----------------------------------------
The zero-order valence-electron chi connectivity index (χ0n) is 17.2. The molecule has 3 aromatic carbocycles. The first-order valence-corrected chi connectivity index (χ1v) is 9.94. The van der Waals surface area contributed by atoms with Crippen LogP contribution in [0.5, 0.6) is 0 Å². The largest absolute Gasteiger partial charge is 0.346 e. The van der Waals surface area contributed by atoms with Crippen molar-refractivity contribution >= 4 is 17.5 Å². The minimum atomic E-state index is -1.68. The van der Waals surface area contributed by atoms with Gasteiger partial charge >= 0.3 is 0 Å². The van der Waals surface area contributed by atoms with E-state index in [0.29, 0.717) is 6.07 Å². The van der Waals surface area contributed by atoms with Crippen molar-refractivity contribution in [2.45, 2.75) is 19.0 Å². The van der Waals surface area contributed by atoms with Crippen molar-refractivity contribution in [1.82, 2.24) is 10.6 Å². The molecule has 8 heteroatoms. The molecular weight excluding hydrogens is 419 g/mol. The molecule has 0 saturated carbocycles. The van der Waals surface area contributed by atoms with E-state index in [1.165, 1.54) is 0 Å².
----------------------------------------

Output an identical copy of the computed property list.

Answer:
The zero-order valence-electron chi connectivity index (χ0n) is 17.2. The molecule has 3 aromatic carbocycles. The first-order valence-corrected chi connectivity index (χ1v) is 9.94. The van der Waals surface area contributed by atoms with Crippen LogP contribution in [0.5, 0.6) is 0 Å². The largest absolute Gasteiger partial charge is 0.346 e. The van der Waals surface area contributed by atoms with Crippen molar-refractivity contribution >= 4 is 17.5 Å². The minimum atomic E-state index is -1.68. The van der Waals surface area contributed by atoms with Gasteiger partial charge >= 0.3 is 0 Å². The van der Waals surface area contributed by atoms with E-state index in [0.29, 0.717) is 6.07 Å². The van der Waals surface area contributed by atoms with Crippen molar-refractivity contribution in [2.45, 2.75) is 19.0 Å². The van der Waals surface area contributed by atoms with Crippen molar-refractivity contribution in [1.82, 2.24) is 10.6 Å². The molecule has 8 heteroatoms. The molecular weight excluding hydrogens is 419 g/mol. The molecule has 0 saturated carbocycles. The van der Waals surface area contributed by atoms with E-state index in [1.165, 1.54) is 0 Å².